In accord with new European university reforms initiated by the Bologna Process, our objective was to evaluate influences on the relationship between psychological quality of life (QoL) and the acquisition of academic employability skills (AES) among first-year students at the Univer- sity in Luxembourg. At the beginning (2 months in) and the end (9 months) of the academic year, 973 newly registered students participated in this study involving two cross-university sur- veys. Students who redoubled or who had stud- ied at other universities were excluded. Data were collected with an online questionnaire com- prising the psychological Whoqol-bref subscale, AES scale, and questions about other related factors. The AES score decreased from 74.2 to 65.6. At both time points, the psychological Whoqol-bref was positively correlated with en-vironmental and social relations QoL and per- ceived general health. Multiple regression mod-els including interaction terms showed that a higher psychological QoL was associated with better general health (difference satisfied-dis- satisfied 9.44), AES (slope 0.099), social rela- tionships QoL (0.321), and environmental QoL (0.298). No interaction with time effects was sig- nificant, which indicates that the effects remain stable with time. If the university could maintain the QoL indicators at appropriate levels or man- age decreases as they occur, it would have im- plications for health promotion and the crea- tion of new student support systems. The SQA- LES project provides valuable information for universities aiming to develop a European High- er Educational Area. [less ▲]

Detailed reference viewed: 274 (44 UL)
Full Text
Peer Reviewed
See detailSelf-perceived academic employability skills and physical quality of life on first-year university students’ wellbeing
Baumann, Michèle UL; Karavdic, Senad UL

in Pracana, lara; Silva, Liliana (Eds.) International Psychological Applications Conference and Trends (2013)

With the Bologna Process, students’ wellbeing and generic skills for employability became priorities for European universities, but their respective influences remain unclear. Our aims were to analyse the ... [more ▼]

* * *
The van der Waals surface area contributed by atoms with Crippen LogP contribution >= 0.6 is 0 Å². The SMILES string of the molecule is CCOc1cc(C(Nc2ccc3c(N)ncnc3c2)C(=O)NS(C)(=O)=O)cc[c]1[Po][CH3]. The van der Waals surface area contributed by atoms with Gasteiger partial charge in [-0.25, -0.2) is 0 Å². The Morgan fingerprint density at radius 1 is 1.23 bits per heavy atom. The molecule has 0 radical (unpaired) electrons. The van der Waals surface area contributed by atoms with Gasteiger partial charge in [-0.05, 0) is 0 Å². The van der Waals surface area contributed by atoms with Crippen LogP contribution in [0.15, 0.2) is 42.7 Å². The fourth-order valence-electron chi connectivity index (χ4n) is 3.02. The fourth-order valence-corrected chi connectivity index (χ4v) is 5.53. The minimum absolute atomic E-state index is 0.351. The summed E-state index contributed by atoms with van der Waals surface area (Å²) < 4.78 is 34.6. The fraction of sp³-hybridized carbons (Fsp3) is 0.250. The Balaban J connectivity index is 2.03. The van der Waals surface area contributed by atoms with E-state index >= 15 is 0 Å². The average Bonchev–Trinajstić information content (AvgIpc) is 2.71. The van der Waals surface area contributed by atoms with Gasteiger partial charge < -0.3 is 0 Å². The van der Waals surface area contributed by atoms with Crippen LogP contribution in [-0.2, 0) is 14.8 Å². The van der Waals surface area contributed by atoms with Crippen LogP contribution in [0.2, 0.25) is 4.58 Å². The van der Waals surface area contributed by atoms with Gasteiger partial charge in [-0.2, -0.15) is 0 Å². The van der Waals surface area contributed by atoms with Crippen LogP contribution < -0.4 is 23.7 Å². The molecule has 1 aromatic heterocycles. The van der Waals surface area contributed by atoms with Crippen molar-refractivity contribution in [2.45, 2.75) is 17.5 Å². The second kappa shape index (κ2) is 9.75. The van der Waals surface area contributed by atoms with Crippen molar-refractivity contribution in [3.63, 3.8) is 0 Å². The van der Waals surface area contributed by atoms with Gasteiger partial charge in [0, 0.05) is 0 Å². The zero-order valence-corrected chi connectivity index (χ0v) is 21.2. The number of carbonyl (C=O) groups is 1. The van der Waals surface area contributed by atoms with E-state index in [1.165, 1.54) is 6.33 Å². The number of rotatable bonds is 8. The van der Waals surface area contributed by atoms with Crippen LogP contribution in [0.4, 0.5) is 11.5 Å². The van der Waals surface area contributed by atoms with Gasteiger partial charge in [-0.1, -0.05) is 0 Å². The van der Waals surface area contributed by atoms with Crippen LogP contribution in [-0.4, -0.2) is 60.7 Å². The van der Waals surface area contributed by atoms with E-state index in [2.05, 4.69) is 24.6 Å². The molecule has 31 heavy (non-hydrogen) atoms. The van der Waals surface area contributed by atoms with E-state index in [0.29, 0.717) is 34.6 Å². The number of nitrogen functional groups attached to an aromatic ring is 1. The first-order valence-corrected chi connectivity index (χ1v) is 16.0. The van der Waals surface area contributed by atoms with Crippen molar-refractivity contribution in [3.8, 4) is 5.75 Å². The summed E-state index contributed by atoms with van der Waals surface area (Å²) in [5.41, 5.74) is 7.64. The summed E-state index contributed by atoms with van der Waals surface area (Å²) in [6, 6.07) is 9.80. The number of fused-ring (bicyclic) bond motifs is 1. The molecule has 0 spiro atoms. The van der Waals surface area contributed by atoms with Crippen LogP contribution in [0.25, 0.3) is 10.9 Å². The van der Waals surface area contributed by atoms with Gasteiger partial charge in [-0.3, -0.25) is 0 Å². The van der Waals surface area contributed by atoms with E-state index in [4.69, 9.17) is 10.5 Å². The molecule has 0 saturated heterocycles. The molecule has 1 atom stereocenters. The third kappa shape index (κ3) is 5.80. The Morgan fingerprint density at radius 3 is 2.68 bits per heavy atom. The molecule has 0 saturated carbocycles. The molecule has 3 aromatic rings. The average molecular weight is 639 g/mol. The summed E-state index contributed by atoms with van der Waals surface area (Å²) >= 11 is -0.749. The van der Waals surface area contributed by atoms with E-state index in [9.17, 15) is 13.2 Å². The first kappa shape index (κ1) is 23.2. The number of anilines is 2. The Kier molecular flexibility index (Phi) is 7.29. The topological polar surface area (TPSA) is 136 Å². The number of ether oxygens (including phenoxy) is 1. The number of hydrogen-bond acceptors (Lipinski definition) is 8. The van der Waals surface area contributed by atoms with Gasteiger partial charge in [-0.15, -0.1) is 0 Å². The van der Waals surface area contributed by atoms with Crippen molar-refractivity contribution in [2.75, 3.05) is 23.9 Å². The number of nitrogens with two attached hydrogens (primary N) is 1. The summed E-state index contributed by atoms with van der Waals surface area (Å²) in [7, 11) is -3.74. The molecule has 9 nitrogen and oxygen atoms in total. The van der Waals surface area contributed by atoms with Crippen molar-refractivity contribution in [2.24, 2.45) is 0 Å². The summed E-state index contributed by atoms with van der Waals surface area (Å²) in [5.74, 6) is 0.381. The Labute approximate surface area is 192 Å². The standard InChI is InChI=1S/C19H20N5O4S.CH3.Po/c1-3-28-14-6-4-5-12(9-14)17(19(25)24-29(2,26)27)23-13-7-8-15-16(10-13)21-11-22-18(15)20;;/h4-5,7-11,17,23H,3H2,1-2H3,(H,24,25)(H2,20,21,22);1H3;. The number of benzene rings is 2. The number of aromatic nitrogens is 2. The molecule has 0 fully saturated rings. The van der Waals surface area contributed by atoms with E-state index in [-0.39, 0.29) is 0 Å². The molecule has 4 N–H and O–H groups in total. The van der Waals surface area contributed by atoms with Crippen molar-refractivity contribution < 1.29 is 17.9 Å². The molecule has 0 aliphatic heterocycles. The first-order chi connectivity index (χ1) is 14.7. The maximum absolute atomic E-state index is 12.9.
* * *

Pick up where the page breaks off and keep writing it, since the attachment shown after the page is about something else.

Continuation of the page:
With the Bologna Process, students’ wellbeing and generic skills for employability became priorities for European universities, but their respective influences remain unclear. Our aims were to analyse the relationships between Academic Employability Skills (AES), psychological suffering (General Health Questionnaire) and psychological quality of life(psychological Whoqol-bref) and other physical, social and environmental Whoqol-bref domains and socio-demographic characteristics. Design: Nine months after the start of their first-year at University of Luxembourg, 973 students were invited to participate at a cross-sectional study. Methods: An online questionnaire was proposed in French, German, and English to assess : a) two instruments described the student’s well-being : 1) Whoqol-bref's psychological subscale-6 items (Cronbach's alpha 0.77) with higher the score, higher the psychological quality of live; 2) GHQ-12 items scale (Cronbach's alpha 0.75) with lower the score, lower the psychological suffering; and one explored the AES-5 items scale (Cronbach's alpha 0.76) (capacities of drafting, solution problem, team work, supervision / direction of others, and use new technologies). Data were analysed using logistic models. Findings: 321 first-year students participated in the study Psychological Whoqol-bref’s and AES’s scores are positively correlated. This relation was verified for each item (drafting, critical spirit, solution to problem, team work, and supervision/direction of others) except use new technologies. Between the correlations of the two instruments only 3/6 items of psychological Whoqol-bref (ability to concentrate, satisfaction with self, negative feelings) are correlated with 8/12 items of GHQ-12 (sleep lost, making decisions, feeling under strain, no overcome difficulties, depressed, loosing self-confidence, considering his/her self as a worthless, reasonably happy). A positive effect between the psychological Whoqol-bref and the AES scores was observed, including with physical, social relationships and environmental domains. No connection exists between the AES and the GHQ-12 scores; on the other side the GHQ-12 score has a negative influence on physical Whoqol-bref status. Conclusions: If a wellbeing suffering contributes in less physical quality of life, the better wellbeing, the higher academic employability skills. Campus should care of students ‘wellbeing and implement counselling activities and adapted environmental to improve their sustainable skills for employability. If the university could maintain the well-being indicators at appropriate levels or manage decreases as they occur, it would have implications for health promotion by creation of new student support systems and <br />services developing sustainable conditions for better European Higher Educational Area. [less ▲]